This blog article was originally published in the University of Nottingham blog on 27 January 2015. The blog article has now been archived and cannot be accessed from the original weblink: http://blogs.nottingham.ac.uk/lgbthistorymonth/2015/01/27/archiving-queer-feelings-queer-representations-in-cinema/
When Susan Billingham and I were invited to curate films for this year’s LGBT history month, we were thrilled by the opportunity to share our favourite films with students and staff at the University of Nottingham, but we were also faced with the difficult challenge of what titles to choose from a vast sea of queer films. It is a worthwhile challenge. As those who are familiar with LGBT history may agree, what better way of public engagement could there be than watching films together?
The role of films in LGBT history has been well documented. American gay activist Vito Russo’s book The Celluloid Closet (1981), later adapted into a documentary film of the same title directed by Rob Epstein and Jeffrey Friedman (1995), marked one of the earliest documentations of queer representations in Hollywood cinema. What amuses me about The Celluloid Closet is the insight about ‘hidden messages’ of seemingly heteronormative films to an LGBT audience. For example, it had never occurred to me that the Hitchcock film Rebecca (1940) might contain a ‘lesbian subtext’, concerning the ambiguous same-sex intimacy between the deceased Ms De Winter and the housekeeper Ms Danvers. In an era when homosexuality could not be publicly expressed in film and popular culture, queer feelings had to be articulated in an implicit and ambiguous manner; and queer audience had to learn to ‘decode’ texts in creative ways. Unsurprisingly, early Hollywood films often featured LGBT characters with tragic and disastrous endings. When Ms Danvers died in a fire, the lesson seemed clear: sexually perverse characters had to die in tragedy and heterosexual romance was destined to win. Another Hitchcock film Psycho (1960) portrays Norman Bates as a psychologically and sexually perverse character. The film seems to suggest that Bates’ psychological disorder may have been the result of his ambiguous sexuality – one that has not resolved the ‘Oedipus complex’ – a popular reference to homosexuality at that time. Obviously, representations of LGBT characters have never been ‘neutral’ and ‘objective’: latent heterosexual bias from scriptwriters, directors, producers, and actors/actresses combine to shape queer representations in specific ways – be they ‘sissy boys’ or ‘evil lesbian predators’. These examples from the history of queer cinema tell us that representations are never neutral. LGBT people must take up cameras and make their own films, as the ‘the new queer cinema’ movement in the 1990s testified.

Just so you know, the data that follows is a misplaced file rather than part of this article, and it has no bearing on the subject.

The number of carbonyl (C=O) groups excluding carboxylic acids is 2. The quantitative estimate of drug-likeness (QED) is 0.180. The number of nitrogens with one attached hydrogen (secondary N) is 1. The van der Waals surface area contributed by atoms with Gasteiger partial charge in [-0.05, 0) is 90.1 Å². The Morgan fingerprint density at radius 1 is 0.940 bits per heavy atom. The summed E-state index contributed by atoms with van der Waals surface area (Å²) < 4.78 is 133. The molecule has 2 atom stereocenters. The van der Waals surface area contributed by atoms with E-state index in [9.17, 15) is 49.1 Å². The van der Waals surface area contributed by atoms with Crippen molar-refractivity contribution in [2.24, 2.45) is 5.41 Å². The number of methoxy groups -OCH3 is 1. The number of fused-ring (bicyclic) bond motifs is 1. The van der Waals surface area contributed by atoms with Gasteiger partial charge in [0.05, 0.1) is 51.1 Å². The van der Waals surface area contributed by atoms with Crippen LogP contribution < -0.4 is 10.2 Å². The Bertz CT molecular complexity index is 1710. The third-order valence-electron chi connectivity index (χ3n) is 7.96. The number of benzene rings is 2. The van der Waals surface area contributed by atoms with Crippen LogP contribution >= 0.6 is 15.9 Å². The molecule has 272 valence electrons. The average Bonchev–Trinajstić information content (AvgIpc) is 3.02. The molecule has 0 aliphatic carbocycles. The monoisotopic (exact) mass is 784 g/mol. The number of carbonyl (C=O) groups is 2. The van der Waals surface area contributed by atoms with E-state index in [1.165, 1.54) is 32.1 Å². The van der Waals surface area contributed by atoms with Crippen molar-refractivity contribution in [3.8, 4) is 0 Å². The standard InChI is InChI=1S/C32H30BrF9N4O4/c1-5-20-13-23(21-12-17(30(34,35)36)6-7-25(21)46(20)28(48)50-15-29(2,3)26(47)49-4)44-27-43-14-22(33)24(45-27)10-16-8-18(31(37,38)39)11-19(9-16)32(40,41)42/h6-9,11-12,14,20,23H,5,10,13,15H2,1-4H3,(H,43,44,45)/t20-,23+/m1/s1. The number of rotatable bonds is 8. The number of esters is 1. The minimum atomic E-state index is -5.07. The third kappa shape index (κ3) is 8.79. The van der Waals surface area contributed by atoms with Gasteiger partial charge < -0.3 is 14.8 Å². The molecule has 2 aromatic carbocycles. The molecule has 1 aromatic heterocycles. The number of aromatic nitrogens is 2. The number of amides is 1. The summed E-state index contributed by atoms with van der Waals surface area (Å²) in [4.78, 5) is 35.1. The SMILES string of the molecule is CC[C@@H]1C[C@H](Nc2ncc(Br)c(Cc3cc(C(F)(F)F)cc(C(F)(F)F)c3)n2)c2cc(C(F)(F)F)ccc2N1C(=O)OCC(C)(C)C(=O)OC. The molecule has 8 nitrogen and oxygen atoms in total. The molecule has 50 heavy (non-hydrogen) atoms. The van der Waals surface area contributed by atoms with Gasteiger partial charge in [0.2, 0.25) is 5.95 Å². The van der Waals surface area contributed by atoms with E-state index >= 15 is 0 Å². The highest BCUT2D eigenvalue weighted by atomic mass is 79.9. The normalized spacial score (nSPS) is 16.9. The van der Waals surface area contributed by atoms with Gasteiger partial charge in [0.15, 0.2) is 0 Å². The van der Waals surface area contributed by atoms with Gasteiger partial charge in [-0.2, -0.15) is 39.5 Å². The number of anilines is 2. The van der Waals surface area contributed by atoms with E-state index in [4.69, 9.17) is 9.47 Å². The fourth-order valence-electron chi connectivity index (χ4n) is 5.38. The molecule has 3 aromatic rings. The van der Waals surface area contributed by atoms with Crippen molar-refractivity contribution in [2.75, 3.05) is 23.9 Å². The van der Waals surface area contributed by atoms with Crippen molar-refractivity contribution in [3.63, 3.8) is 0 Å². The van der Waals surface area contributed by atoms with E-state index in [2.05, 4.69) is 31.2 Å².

The three films we have chosen for this year’s LGBT history month are the results of several rounds of discussions: the choice was difficult, as one had to take into consideration many factors: the availability of film DVDs with English subtitles, the access to film copyrights, along with considerations of popularity and geographic/cultural locations of the films. The three films represent three different styles: Ang Lee’s 2005 film Broke Back Mountain is one of the best known queer films in the West; it is enjoyed by queer and straight audience alike and marks the ‘mainstreaming’ of contemporary queer films. Hong Kong director Wong Karwai’s 1997 film Happy Together is a cult film. Characteristic of Wong’s cinematic style, the film is one of the stylistically sharp auteur films and it is an essential entry into any cinephile’s collection. British director Andrew Haigh’s 2001 film Weekend is not simply a nicely-made film with a beautiful love story; it has particular resonances with an audience from Nottingham. The film was made in Nottingham. An observant member of audience will probably recognise familiar scenes such as the Nottingham train station before its refurbishment, the Propaganda Bar at the Lace Market, the tram line at the Old Market Square, and the Tower Block in Lenton. As Weekend pushes Nottingham to the forefront of queer history and representations, it also offers an excellent opportunity to reflect on the relationship between locality, sexuality, identity, and queer politics.
We hope that you enjoy the films we have selected for the LGBT History Month. Showing and watching films is not only about remembering queer history and sharing queer feelings; it is also about identity and community building. Amid lights and shadows at the screening room, we might ponder: what kind of queer life, be it individual or collective, do we wish to pursue? What types of queer politics can we imagine for ourselves and for the communities?